With just over a minute remaining in the third quarter of Friday’s preseason game against the Philadelphia 76ers, Aron Baynes did something Celtics fans haven’t seen from their big men in quite some time now: absolutely pummel somebody.
The victim? Richaun Holmes, who tried not once but twice to score over All of Australia.
The first time wasn’t so bad. Baynes went vertical to meet the Sixers’ big man at the rim, made some contact with the body and got a piece of the ball to deflect it away. When the ball ended up back in Holmes’ hands, though, he went up a second time and again was met by Baynes, who promptly put his counterpart on the ground, almost as if to say, “Really, mate?”
Though not known as a shot-blocker by any means (0.4 per game for his career), Baynes has made himself a deterrent near the rim with his physicality. Last season opponents shot just 43.8% around the rim on non post-up shots when defended by Baynes, putting him in the 86th percentile of all players, according to Synergy. He was even better defending post-ups, limiting the opposition to a 40.9% clip on those plays, placing him in the 70th percentile.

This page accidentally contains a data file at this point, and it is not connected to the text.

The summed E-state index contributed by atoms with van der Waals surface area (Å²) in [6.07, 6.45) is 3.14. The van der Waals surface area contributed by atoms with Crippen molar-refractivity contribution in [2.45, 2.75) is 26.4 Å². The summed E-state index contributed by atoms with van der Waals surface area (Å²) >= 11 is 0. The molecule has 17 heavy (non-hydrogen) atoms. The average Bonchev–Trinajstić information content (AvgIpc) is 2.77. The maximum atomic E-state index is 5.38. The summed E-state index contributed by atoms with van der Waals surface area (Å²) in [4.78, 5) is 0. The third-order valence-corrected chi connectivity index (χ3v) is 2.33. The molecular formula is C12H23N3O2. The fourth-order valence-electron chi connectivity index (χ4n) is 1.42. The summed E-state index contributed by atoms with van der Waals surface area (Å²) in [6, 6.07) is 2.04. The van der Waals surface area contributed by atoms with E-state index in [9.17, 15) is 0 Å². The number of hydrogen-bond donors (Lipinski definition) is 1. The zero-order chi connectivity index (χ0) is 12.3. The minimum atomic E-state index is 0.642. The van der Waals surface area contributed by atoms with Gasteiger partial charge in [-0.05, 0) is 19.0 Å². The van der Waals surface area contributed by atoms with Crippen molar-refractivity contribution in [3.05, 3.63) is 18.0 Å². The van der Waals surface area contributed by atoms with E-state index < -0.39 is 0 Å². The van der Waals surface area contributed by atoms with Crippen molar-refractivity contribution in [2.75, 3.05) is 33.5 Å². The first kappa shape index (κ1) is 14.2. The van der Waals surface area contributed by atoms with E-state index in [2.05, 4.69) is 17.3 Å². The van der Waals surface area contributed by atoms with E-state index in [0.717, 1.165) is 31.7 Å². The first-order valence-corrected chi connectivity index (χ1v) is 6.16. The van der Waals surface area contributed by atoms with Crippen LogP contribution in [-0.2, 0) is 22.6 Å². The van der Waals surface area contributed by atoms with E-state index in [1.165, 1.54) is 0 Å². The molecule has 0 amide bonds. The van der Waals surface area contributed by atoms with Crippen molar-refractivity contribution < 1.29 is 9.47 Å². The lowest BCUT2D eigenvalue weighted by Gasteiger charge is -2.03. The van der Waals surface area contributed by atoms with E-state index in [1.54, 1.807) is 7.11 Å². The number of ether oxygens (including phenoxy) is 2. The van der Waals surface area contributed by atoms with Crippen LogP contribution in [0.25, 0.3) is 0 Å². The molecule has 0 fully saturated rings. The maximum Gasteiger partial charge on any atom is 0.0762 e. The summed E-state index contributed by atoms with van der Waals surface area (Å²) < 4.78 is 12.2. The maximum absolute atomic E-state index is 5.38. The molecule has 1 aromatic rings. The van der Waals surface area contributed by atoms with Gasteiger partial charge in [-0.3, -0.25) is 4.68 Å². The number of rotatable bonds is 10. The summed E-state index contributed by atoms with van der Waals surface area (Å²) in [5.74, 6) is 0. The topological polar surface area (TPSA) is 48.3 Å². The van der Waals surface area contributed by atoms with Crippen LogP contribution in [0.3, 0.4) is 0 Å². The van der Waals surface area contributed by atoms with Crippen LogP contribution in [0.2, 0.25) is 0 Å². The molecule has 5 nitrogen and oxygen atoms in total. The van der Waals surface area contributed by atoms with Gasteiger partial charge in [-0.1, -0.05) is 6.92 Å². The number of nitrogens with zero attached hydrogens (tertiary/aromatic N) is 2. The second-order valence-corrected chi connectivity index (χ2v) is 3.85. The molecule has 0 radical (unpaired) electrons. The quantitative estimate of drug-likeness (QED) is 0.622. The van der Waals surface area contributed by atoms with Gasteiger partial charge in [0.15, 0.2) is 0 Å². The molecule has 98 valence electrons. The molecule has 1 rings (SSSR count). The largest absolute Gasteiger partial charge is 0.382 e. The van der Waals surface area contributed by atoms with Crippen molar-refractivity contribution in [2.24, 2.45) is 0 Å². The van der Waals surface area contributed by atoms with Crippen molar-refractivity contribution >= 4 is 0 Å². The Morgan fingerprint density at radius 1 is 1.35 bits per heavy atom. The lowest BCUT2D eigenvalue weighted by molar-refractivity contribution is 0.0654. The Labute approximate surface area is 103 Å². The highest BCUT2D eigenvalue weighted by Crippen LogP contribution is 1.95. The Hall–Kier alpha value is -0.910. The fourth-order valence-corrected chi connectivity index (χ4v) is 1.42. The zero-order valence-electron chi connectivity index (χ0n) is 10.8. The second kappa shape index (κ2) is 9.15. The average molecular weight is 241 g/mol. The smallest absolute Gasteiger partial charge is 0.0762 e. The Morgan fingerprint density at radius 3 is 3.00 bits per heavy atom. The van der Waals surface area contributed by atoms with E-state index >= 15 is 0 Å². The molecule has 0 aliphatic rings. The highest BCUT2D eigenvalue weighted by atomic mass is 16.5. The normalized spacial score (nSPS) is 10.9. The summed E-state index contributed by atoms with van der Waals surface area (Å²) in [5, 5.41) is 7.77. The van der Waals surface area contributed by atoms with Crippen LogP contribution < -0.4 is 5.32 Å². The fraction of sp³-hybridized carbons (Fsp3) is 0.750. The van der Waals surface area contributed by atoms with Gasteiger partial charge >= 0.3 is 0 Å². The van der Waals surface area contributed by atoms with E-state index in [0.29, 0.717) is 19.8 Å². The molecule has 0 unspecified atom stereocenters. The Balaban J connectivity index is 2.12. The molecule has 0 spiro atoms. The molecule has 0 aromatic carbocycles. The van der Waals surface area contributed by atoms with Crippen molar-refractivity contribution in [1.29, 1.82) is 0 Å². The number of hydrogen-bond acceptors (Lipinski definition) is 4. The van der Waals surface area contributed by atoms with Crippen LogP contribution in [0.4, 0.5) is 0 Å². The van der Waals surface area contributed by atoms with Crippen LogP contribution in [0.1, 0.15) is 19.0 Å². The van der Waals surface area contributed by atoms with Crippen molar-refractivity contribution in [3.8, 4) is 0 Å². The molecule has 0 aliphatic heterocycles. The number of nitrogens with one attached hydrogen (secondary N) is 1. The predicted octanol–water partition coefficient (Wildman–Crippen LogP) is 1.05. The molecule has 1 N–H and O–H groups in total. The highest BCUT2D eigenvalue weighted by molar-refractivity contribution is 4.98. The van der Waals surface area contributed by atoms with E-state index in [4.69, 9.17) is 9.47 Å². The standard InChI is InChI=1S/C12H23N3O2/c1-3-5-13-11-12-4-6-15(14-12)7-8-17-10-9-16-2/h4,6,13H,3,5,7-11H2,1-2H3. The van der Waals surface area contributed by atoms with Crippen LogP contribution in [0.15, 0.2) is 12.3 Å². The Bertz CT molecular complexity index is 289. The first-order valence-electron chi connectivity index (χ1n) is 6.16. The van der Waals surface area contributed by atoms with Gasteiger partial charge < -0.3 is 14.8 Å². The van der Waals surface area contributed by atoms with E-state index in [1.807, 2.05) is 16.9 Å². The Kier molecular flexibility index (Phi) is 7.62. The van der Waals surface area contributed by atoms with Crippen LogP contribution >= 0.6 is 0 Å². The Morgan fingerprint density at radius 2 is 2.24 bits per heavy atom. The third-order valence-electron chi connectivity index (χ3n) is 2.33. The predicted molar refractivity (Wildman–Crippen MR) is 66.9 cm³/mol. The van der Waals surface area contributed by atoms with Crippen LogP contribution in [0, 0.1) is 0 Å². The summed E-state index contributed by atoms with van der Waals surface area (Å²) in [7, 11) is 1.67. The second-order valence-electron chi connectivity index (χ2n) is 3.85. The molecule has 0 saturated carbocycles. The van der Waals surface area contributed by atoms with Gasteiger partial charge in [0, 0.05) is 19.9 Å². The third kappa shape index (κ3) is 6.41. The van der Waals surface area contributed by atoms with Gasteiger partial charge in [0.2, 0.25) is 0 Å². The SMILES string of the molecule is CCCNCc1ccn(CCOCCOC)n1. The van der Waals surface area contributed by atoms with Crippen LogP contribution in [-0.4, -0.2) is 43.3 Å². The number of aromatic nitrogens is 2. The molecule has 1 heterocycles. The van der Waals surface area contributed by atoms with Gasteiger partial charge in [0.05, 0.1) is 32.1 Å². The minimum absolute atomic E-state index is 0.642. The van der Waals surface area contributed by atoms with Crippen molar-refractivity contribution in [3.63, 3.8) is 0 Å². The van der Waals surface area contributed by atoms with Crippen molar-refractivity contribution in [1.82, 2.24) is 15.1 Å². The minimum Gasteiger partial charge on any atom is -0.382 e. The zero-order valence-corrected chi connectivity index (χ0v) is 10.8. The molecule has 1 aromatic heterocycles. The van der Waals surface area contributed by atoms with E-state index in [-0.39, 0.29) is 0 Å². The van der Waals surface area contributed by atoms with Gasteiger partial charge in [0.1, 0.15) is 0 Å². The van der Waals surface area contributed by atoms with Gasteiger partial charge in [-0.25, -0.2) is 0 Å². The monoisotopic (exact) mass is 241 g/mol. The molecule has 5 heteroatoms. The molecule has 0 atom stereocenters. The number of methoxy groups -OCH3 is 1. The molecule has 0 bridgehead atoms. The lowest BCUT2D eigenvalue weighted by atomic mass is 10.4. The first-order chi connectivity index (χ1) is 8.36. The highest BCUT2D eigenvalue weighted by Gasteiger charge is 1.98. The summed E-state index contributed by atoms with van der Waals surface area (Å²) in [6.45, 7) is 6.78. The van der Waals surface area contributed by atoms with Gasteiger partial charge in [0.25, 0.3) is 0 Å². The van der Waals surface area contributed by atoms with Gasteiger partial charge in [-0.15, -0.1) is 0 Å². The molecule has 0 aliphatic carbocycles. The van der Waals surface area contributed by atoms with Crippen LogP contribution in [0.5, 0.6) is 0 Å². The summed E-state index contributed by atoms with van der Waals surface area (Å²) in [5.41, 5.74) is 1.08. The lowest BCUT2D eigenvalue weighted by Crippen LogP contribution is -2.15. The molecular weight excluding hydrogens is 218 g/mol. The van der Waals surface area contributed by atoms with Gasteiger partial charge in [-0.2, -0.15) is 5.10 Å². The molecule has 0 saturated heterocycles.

The Celtics haven’t had an enforcer under the rim since Kendrick Perkins was patrolling the paint at TD Garden so having Baynes rough people up around the basket is definitely a welcome sight. A common mistake we make is thinking the only way to effectively protect the rim in this league is to have a springy center that can send shots into the fifth row two to three times a night.
Baynes is the antithesis of that line of thinking and after the Celtics allowed opponents to shoot 57.2% around the basket on non post-ups, which Synergy deems as average, as well as 42.3% on post up plays, which, to be fair, Synergy considers excellent, Boston’s new big man should do his part in shoring up the defense down low.